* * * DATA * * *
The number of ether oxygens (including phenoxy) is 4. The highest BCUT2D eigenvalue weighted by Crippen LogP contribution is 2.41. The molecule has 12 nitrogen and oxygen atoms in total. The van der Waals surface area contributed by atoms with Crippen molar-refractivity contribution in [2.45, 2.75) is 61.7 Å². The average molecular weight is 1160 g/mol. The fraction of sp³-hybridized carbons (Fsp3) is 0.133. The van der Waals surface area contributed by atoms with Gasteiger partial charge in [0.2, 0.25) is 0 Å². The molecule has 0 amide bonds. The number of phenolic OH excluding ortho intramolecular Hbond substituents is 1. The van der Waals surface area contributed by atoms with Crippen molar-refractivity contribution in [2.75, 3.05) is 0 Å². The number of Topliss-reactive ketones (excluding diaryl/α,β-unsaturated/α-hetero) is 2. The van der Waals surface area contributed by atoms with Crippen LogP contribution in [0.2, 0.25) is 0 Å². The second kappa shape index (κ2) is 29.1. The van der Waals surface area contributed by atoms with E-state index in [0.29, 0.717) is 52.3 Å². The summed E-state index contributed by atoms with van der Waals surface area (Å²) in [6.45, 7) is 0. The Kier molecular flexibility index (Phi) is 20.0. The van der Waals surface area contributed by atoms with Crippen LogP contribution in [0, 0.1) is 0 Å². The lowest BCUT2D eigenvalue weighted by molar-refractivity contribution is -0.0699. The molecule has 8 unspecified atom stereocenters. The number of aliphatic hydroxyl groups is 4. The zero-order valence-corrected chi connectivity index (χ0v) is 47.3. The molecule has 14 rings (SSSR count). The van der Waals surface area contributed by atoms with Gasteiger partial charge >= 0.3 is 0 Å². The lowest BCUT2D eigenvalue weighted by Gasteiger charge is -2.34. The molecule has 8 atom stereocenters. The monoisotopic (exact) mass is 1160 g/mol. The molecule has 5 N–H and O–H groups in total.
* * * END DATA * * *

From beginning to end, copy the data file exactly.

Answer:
The number of ether oxygens (including phenoxy) is 4. The highest BCUT2D eigenvalue weighted by Crippen LogP contribution is 2.41. The molecule has 12 nitrogen and oxygen atoms in total. The van der Waals surface area contributed by atoms with Crippen molar-refractivity contribution in [2.45, 2.75) is 61.7 Å². The average molecular weight is 1160 g/mol. The fraction of sp³-hybridized carbons (Fsp3) is 0.133. The van der Waals surface area contributed by atoms with Gasteiger partial charge in [0.2, 0.25) is 0 Å². The molecule has 0 amide bonds. The number of phenolic OH excluding ortho intramolecular Hbond substituents is 1. The van der Waals surface area contributed by atoms with Crippen molar-refractivity contribution in [2.75, 3.05) is 0 Å². The number of Topliss-reactive ketones (excluding diaryl/α,β-unsaturated/α-hetero) is 2. The van der Waals surface area contributed by atoms with Crippen LogP contribution in [0.2, 0.25) is 0 Å². The second kappa shape index (κ2) is 29.1. The van der Waals surface area contributed by atoms with E-state index in [0.29, 0.717) is 52.3 Å². The summed E-state index contributed by atoms with van der Waals surface area (Å²) in [6.45, 7) is 0. The Kier molecular flexibility index (Phi) is 20.0. The van der Waals surface area contributed by atoms with Crippen LogP contribution in [0, 0.1) is 0 Å². The lowest BCUT2D eigenvalue weighted by molar-refractivity contribution is -0.0699. The molecule has 8 unspecified atom stereocenters. The number of aliphatic hydroxyl groups is 4. The zero-order valence-corrected chi connectivity index (χ0v) is 47.3. The molecule has 14 rings (SSSR count). The van der Waals surface area contributed by atoms with Gasteiger partial charge >= 0.3 is 0 Å². The lowest BCUT2D eigenvalue weighted by Gasteiger charge is -2.34. The molecule has 8 atom stereocenters. The monoisotopic (exact) mass is 1160 g/mol. The molecule has 5 N–H and O–H groups in total.